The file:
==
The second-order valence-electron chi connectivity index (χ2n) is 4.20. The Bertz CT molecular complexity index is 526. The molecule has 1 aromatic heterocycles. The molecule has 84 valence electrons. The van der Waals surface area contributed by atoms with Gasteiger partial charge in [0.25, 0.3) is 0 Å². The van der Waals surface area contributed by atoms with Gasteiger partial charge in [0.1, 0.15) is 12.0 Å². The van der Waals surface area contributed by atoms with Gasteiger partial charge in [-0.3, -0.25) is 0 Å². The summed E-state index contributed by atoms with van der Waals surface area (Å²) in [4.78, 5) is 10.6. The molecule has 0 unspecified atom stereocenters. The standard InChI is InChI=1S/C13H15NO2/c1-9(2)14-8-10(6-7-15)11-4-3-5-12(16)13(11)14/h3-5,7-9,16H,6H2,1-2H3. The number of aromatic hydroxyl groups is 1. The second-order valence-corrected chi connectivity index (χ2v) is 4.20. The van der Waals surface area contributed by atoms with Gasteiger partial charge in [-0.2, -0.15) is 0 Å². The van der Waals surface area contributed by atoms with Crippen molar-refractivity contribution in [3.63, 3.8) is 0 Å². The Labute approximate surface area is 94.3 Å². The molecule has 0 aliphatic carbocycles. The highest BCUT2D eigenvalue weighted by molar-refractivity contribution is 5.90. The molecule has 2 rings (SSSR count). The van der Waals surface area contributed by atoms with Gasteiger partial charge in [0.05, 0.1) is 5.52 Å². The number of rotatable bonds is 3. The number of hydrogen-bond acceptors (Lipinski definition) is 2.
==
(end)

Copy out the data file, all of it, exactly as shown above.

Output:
The second-order valence-electron chi connectivity index (χ2n) is 4.20. The Bertz CT molecular complexity index is 526. The molecule has 1 aromatic heterocycles. The molecule has 84 valence electrons. The van der Waals surface area contributed by atoms with Gasteiger partial charge in [0.25, 0.3) is 0 Å². The van der Waals surface area contributed by atoms with Gasteiger partial charge in [0.1, 0.15) is 12.0 Å². The van der Waals surface area contributed by atoms with Gasteiger partial charge in [-0.3, -0.25) is 0 Å². The summed E-state index contributed by atoms with van der Waals surface area (Å²) in [4.78, 5) is 10.6. The molecule has 0 unspecified atom stereocenters. The standard InChI is InChI=1S/C13H15NO2/c1-9(2)14-8-10(6-7-15)11-4-3-5-12(16)13(11)14/h3-5,7-9,16H,6H2,1-2H3. The number of aromatic hydroxyl groups is 1. The second-order valence-corrected chi connectivity index (χ2v) is 4.20. The van der Waals surface area contributed by atoms with Gasteiger partial charge in [-0.2, -0.15) is 0 Å². The van der Waals surface area contributed by atoms with Crippen molar-refractivity contribution in [3.63, 3.8) is 0 Å². The Labute approximate surface area is 94.3 Å². The molecule has 0 aliphatic carbocycles. The highest BCUT2D eigenvalue weighted by molar-refractivity contribution is 5.90. The molecule has 2 rings (SSSR count). The van der Waals surface area contributed by atoms with Gasteiger partial charge in [0.05, 0.1) is 5.52 Å². The number of rotatable bonds is 3. The number of hydrogen-bond acceptors (Lipinski definition) is 2.